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Small groups were usually seen as social gatherings over coffee and an array of desserts, with a sprinkling of discussion around a pertinent topic or book of the Bible.

But I've been part of a new small group over the past three years where there is intense discussion around Sunday's sermon (with questions provided by the church staff based on the sermon) and intimate accountability in men-only and women-only segments.

The small group generally meets three out of four weeks. We have 12 men and women in our group, generally consisting of 20-year-olds, 40-year-olds, and 60-year-olds.

The first hour is devoted to last Sunday's sermon, and that sermon contains sufficient 'meat' with pertinent questions to fill the hour and to apply the message to our personal lives.

The group divides into men and women for the second hour, meeting in two separate rooms. That is where the accountability happens: how is your prayer life? how is your Bible reading? are you dealing with issues of 'purity'—generally pornography? what's happening in your life that requires the group's prayer? what have you been reading lately? It's all concluded with prayer time.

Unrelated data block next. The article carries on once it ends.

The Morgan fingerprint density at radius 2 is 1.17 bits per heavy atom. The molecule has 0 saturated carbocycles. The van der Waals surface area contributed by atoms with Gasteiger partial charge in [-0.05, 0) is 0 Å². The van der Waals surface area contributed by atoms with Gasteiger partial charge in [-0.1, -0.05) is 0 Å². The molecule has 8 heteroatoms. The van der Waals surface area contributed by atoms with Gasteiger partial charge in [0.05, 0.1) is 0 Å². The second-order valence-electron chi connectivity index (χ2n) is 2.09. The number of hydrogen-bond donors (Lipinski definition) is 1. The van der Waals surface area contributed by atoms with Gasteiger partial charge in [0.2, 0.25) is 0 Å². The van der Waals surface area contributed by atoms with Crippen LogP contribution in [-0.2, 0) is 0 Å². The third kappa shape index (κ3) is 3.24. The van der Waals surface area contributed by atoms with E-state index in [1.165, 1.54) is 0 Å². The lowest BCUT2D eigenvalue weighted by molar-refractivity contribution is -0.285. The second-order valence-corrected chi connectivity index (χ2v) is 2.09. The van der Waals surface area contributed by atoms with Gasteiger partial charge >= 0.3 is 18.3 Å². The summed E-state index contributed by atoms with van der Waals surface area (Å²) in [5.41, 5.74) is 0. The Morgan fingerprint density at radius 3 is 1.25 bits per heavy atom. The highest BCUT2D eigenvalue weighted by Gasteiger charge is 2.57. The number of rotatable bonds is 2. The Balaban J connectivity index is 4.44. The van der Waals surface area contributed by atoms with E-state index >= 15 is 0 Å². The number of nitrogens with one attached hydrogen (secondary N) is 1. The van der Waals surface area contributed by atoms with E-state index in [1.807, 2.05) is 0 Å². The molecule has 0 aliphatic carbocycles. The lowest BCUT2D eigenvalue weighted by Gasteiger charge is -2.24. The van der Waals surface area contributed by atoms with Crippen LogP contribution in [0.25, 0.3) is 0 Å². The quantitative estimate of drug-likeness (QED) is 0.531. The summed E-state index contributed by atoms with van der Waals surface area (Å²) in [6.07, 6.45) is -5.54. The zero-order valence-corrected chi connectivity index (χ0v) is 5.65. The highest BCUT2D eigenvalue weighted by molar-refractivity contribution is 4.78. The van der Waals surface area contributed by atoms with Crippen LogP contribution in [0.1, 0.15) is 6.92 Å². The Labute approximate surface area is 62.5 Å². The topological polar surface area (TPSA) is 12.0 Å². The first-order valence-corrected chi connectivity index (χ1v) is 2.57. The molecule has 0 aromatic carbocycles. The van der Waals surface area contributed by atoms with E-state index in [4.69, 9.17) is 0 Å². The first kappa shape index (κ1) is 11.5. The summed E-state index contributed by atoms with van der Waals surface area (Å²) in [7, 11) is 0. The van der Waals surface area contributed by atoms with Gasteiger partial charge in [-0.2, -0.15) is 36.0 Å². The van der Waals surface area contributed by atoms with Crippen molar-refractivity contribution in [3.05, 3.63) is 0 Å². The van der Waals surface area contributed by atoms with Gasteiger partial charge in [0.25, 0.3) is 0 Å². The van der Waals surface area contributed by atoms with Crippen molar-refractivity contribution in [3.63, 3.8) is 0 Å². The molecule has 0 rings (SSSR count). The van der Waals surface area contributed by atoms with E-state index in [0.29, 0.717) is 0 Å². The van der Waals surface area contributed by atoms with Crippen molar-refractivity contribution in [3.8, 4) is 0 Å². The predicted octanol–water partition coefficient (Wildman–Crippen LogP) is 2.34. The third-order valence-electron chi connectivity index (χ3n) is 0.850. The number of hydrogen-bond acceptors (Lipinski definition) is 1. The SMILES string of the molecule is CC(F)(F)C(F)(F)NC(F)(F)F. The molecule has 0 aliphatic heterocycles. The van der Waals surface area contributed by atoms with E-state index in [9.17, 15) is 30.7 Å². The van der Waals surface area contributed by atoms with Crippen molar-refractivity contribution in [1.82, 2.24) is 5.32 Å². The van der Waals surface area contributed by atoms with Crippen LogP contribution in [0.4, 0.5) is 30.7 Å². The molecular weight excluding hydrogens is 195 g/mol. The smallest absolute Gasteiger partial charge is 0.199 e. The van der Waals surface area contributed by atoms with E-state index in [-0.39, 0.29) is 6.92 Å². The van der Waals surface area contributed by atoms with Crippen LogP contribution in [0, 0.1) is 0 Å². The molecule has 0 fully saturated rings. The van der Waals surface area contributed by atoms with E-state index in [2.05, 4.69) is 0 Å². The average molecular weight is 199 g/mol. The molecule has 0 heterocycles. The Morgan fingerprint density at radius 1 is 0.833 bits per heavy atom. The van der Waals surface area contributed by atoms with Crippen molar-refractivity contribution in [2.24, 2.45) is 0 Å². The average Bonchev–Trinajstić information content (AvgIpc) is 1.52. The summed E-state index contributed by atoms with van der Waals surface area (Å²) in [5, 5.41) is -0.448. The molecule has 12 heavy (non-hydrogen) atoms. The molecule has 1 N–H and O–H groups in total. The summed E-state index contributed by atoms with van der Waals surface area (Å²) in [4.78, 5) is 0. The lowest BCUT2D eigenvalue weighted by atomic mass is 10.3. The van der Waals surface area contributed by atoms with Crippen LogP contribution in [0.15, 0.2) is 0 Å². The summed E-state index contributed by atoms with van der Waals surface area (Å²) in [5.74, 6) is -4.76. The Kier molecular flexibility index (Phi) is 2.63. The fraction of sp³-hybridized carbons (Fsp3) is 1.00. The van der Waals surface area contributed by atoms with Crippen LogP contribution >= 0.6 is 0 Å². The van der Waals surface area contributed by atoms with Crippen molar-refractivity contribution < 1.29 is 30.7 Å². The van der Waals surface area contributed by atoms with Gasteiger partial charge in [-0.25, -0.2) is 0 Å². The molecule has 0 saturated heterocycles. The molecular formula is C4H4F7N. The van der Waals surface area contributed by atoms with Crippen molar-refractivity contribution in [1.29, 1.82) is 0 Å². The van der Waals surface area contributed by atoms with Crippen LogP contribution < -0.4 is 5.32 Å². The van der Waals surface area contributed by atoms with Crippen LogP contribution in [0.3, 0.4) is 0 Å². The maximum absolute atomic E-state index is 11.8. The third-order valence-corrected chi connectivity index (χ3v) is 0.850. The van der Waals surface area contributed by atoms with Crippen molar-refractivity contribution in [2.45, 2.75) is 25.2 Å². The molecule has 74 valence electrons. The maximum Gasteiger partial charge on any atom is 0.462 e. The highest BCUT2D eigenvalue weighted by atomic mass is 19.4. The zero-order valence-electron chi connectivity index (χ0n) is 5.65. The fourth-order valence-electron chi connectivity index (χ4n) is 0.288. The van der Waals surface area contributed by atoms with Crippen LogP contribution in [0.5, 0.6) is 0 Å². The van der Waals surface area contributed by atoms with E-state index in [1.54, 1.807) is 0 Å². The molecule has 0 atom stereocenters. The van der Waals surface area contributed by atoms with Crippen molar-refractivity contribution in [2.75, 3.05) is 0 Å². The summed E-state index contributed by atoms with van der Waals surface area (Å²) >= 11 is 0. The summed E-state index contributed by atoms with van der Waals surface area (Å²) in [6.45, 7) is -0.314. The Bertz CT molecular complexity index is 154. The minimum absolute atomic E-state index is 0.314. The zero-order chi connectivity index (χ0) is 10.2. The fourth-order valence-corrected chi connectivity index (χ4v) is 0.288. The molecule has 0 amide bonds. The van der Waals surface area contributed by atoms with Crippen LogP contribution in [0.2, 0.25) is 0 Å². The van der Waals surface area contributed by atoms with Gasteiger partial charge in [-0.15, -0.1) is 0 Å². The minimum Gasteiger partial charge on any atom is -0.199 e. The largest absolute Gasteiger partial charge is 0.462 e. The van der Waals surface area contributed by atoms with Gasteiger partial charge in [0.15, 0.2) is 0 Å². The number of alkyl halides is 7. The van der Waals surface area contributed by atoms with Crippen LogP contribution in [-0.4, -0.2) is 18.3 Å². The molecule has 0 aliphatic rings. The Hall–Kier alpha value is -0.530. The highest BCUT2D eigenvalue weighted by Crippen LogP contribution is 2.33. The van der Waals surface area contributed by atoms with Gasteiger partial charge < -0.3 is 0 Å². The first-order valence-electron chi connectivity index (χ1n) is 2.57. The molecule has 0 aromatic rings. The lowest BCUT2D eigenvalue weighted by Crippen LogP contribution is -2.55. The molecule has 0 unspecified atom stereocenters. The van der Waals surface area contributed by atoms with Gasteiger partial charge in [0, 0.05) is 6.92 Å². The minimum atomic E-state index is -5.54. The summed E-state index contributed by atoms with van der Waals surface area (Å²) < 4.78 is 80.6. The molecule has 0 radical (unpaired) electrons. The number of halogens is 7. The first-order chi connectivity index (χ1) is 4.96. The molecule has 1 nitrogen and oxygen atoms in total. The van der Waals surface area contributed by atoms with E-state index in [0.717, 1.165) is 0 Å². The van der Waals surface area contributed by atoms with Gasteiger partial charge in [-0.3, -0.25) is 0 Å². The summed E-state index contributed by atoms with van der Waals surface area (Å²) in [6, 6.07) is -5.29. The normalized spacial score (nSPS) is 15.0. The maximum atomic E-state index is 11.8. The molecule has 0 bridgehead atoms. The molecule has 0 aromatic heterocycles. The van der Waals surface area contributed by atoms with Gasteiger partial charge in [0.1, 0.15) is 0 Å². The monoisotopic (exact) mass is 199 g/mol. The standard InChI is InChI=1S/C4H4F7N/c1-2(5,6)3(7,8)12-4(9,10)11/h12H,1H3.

The accountability continues throughout the week via email, or meeting over coffee.

It's discipleship. It's small group ministry the way it is meant to be. It's where spiritual growth happens.


Thanks for sharing this Keith! Small groups are an essential part of discipleship and an area that can always use tending and guidance. I like how you described the men and the women gather together first and the split off into their respective groups. 

Has this been a beneficial model for you?

Beneficial? It's been foundational in my spiritual life. Both my wife and I have grown incredibly through this discipleship model.

I grew up in the CRC, served several terms as elder, took on various leadership roles but I was never, ever held accountable for my personal, spiritual, moral life.

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